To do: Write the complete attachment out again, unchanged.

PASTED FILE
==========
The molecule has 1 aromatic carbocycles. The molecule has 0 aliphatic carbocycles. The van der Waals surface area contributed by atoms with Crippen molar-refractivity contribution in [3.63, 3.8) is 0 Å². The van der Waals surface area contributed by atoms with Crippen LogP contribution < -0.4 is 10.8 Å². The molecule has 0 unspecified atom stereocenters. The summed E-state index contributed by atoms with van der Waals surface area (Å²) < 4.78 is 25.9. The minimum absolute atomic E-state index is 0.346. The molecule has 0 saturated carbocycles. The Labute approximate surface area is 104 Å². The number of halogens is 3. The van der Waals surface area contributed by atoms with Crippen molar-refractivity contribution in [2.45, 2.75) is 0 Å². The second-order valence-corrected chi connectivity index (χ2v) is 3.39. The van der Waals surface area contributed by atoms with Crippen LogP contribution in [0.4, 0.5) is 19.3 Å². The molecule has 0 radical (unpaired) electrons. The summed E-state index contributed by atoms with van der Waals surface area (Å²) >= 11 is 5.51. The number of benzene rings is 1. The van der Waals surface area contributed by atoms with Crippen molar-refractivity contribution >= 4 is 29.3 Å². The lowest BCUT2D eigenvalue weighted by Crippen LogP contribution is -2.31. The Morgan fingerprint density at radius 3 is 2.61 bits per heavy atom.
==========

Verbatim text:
The molecule has 1 aromatic carbocycles. The molecule has 0 aliphatic carbocycles. The van der Waals surface area contributed by atoms with Crippen molar-refractivity contribution in [3.63, 3.8) is 0 Å². The van der Waals surface area contributed by atoms with Crippen LogP contribution < -0.4 is 10.8 Å². The molecule has 0 unspecified atom stereocenters. The summed E-state index contributed by atoms with van der Waals surface area (Å²) < 4.78 is 25.9. The minimum absolute atomic E-state index is 0.346. The molecule has 0 saturated carbocycles. The Labute approximate surface area is 104 Å². The number of halogens is 3. The van der Waals surface area contributed by atoms with Crippen molar-refractivity contribution in [2.45, 2.75) is 0 Å². The second-order valence-corrected chi connectivity index (χ2v) is 3.39. The van der Waals surface area contributed by atoms with Crippen LogP contribution in [0.4, 0.5) is 19.3 Å². The molecule has 0 radical (unpaired) electrons. The summed E-state index contributed by atoms with van der Waals surface area (Å²) >= 11 is 5.51. The number of benzene rings is 1. The van der Waals surface area contributed by atoms with Crippen molar-refractivity contribution >= 4 is 29.3 Å². The lowest BCUT2D eigenvalue weighted by Crippen LogP contribution is -2.31. The Morgan fingerprint density at radius 3 is 2.61 bits per heavy atom.